The world lost a great writer and great thinker last December when Christopher Hitchens succumbed to the esophageal cancer that had robbed him of much of his energy, though not of his keen wit and ability to spin delicious prose. One of his last, and for him perhaps most satisfying, works was an introduction to a volume of diaries written by George Orwell from 1931 to 1949. That volume is set to be published next month and Vanity Fair has posted Hitch’s entire foreword online. The essay (as it is much more so that than a mere introduction) seeks to give the reader some basic insight into Orwell’s mindset, his motivations and his outlook on the world. Hitch sets the tone wonderfully from the introductory paragraph:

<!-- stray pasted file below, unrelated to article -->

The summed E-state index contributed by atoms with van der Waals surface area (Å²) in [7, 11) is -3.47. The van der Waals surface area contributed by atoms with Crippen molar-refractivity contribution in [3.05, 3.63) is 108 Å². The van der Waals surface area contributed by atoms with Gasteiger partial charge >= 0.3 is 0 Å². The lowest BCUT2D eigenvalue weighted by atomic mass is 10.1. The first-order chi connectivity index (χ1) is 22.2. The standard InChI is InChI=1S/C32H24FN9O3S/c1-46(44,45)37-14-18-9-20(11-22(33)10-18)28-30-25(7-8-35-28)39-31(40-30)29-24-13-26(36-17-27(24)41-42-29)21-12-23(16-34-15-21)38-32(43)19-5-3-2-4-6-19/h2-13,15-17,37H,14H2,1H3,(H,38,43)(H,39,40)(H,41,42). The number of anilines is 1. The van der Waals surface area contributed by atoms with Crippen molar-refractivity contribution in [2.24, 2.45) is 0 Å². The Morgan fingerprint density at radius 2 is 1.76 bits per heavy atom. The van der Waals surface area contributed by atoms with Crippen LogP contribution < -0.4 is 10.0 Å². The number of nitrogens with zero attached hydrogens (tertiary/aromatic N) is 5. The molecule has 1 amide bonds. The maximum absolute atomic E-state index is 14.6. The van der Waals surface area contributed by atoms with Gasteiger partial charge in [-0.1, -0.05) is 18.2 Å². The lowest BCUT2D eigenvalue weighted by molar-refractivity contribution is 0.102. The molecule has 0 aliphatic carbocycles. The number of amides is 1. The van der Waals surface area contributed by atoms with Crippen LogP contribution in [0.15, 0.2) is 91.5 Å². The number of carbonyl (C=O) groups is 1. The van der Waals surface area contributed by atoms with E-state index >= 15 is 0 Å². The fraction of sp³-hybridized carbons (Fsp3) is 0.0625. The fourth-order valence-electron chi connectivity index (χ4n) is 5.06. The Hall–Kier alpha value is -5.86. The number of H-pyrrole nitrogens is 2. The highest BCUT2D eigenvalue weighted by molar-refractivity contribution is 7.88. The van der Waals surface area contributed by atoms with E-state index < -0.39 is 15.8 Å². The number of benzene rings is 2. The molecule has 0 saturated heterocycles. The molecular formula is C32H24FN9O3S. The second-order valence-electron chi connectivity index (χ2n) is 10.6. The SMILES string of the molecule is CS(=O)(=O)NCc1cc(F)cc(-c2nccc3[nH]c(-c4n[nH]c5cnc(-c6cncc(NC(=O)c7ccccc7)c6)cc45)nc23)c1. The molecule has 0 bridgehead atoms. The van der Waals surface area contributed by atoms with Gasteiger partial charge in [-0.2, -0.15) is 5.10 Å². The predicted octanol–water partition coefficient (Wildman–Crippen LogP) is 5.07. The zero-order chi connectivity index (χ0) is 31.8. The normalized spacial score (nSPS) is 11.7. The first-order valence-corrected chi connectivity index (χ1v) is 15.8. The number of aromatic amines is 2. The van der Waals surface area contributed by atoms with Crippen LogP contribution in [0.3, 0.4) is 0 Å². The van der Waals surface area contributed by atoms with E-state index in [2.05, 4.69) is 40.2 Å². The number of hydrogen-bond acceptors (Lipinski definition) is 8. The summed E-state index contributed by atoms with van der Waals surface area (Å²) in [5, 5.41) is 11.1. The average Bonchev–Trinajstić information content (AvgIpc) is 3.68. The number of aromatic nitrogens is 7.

At different times he instanced what he called his “power of facing unpleasant facts”; his love for the natural world, “growing things,” and the annual replenishment of the seasons; and his desire to forward the cause of democratic socialism and oppose the menace of Fascism. Other strong impulses include his near-visceral feeling for the English language and his urge to defend it from the constant encroachments of propaganda and euphemism, and his reverence for objective truth, which he feared was being driven out of the world by the deliberate distortion and even obliteration of recent history.
The entire essay is worth a read for any fan Christopher Hitchens, George Orwell, or mastery of the English language.